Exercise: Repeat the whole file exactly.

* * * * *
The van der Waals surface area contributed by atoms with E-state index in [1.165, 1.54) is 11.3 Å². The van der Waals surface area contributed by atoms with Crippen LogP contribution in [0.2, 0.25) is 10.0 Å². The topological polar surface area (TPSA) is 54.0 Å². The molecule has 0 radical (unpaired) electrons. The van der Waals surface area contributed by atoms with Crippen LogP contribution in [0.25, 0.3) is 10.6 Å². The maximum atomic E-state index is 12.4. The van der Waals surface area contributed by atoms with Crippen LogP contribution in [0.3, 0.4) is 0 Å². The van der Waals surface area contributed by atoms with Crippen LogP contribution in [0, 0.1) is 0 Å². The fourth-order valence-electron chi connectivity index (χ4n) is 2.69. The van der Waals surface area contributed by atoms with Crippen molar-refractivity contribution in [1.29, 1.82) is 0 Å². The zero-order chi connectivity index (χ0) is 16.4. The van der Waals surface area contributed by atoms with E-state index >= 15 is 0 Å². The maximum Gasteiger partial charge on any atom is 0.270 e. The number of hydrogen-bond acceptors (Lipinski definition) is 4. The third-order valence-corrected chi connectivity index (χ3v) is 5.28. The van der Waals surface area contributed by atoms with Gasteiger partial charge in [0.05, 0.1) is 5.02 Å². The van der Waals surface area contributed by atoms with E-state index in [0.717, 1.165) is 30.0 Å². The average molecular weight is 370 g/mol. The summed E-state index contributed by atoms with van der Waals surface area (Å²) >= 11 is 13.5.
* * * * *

The van der Waals surface area contributed by atoms with E-state index in [1.165, 1.54) is 11.3 Å². The van der Waals surface area contributed by atoms with Crippen LogP contribution in [0.2, 0.25) is 10.0 Å². The topological polar surface area (TPSA) is 54.0 Å². The molecule has 0 radical (unpaired) electrons. The van der Waals surface area contributed by atoms with Crippen LogP contribution in [0.25, 0.3) is 10.6 Å². The maximum atomic E-state index is 12.4. The van der Waals surface area contributed by atoms with Crippen LogP contribution in [0.3, 0.4) is 0 Å². The van der Waals surface area contributed by atoms with Crippen LogP contribution in [0, 0.1) is 0 Å². The fourth-order valence-electron chi connectivity index (χ4n) is 2.69. The van der Waals surface area contributed by atoms with Crippen molar-refractivity contribution in [1.29, 1.82) is 0 Å². The zero-order chi connectivity index (χ0) is 16.4. The van der Waals surface area contributed by atoms with E-state index >= 15 is 0 Å². The maximum Gasteiger partial charge on any atom is 0.270 e. The number of hydrogen-bond acceptors (Lipinski definition) is 4. The third-order valence-corrected chi connectivity index (χ3v) is 5.28. The van der Waals surface area contributed by atoms with Gasteiger partial charge in [0.05, 0.1) is 5.02 Å². The van der Waals surface area contributed by atoms with E-state index in [0.717, 1.165) is 30.0 Å². The average molecular weight is 370 g/mol. The summed E-state index contributed by atoms with van der Waals surface area (Å²) >= 11 is 13.5.